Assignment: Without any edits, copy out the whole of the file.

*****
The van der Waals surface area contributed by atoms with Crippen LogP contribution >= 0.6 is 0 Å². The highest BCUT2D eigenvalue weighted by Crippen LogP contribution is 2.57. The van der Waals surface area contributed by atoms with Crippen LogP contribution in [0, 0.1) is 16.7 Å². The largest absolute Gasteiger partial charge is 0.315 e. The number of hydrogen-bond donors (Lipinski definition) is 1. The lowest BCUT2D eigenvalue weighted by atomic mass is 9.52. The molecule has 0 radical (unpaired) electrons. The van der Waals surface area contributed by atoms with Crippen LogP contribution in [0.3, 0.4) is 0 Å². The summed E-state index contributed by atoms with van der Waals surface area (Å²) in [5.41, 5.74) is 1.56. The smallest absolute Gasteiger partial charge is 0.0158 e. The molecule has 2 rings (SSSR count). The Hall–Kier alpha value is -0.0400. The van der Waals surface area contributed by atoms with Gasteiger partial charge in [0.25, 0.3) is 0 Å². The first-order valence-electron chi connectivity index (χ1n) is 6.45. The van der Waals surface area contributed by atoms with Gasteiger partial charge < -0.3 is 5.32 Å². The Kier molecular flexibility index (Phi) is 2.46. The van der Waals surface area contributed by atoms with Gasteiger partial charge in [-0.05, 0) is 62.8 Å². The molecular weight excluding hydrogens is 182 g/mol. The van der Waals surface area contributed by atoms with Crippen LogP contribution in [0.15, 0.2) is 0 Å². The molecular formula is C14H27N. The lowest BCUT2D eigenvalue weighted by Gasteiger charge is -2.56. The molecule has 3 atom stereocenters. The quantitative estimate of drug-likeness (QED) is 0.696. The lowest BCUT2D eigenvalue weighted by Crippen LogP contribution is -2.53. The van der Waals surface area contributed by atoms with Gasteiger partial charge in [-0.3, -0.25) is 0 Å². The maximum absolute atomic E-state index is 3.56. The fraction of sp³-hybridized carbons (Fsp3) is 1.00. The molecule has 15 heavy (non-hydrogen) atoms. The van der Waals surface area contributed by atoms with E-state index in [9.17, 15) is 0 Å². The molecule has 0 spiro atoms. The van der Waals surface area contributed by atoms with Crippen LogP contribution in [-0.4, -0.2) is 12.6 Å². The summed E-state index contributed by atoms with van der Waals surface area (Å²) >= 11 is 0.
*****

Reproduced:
The van der Waals surface area contributed by atoms with Crippen LogP contribution >= 0.6 is 0 Å². The highest BCUT2D eigenvalue weighted by Crippen LogP contribution is 2.57. The van der Waals surface area contributed by atoms with Crippen LogP contribution in [0, 0.1) is 16.7 Å². The largest absolute Gasteiger partial charge is 0.315 e. The number of hydrogen-bond donors (Lipinski definition) is 1. The lowest BCUT2D eigenvalue weighted by atomic mass is 9.52. The molecule has 0 radical (unpaired) electrons. The van der Waals surface area contributed by atoms with Crippen LogP contribution in [0.3, 0.4) is 0 Å². The summed E-state index contributed by atoms with van der Waals surface area (Å²) in [5.41, 5.74) is 1.56. The smallest absolute Gasteiger partial charge is 0.0158 e. The molecule has 2 rings (SSSR count). The Hall–Kier alpha value is -0.0400. The van der Waals surface area contributed by atoms with Gasteiger partial charge in [0.25, 0.3) is 0 Å². The first-order valence-electron chi connectivity index (χ1n) is 6.45. The van der Waals surface area contributed by atoms with Gasteiger partial charge < -0.3 is 5.32 Å². The Kier molecular flexibility index (Phi) is 2.46. The van der Waals surface area contributed by atoms with Gasteiger partial charge in [-0.05, 0) is 62.8 Å². The molecular weight excluding hydrogens is 182 g/mol. The van der Waals surface area contributed by atoms with Crippen LogP contribution in [0.15, 0.2) is 0 Å². The molecular formula is C14H27N. The lowest BCUT2D eigenvalue weighted by Gasteiger charge is -2.56. The molecule has 3 atom stereocenters. The quantitative estimate of drug-likeness (QED) is 0.696. The lowest BCUT2D eigenvalue weighted by Crippen LogP contribution is -2.53. The van der Waals surface area contributed by atoms with Gasteiger partial charge in [-0.3, -0.25) is 0 Å². The maximum absolute atomic E-state index is 3.56. The fraction of sp³-hybridized carbons (Fsp3) is 1.00. The molecule has 15 heavy (non-hydrogen) atoms. The van der Waals surface area contributed by atoms with E-state index in [9.17, 15) is 0 Å². The molecule has 0 spiro atoms. The van der Waals surface area contributed by atoms with Crippen LogP contribution in [-0.4, -0.2) is 12.6 Å². The summed E-state index contributed by atoms with van der Waals surface area (Å²) >= 11 is 0.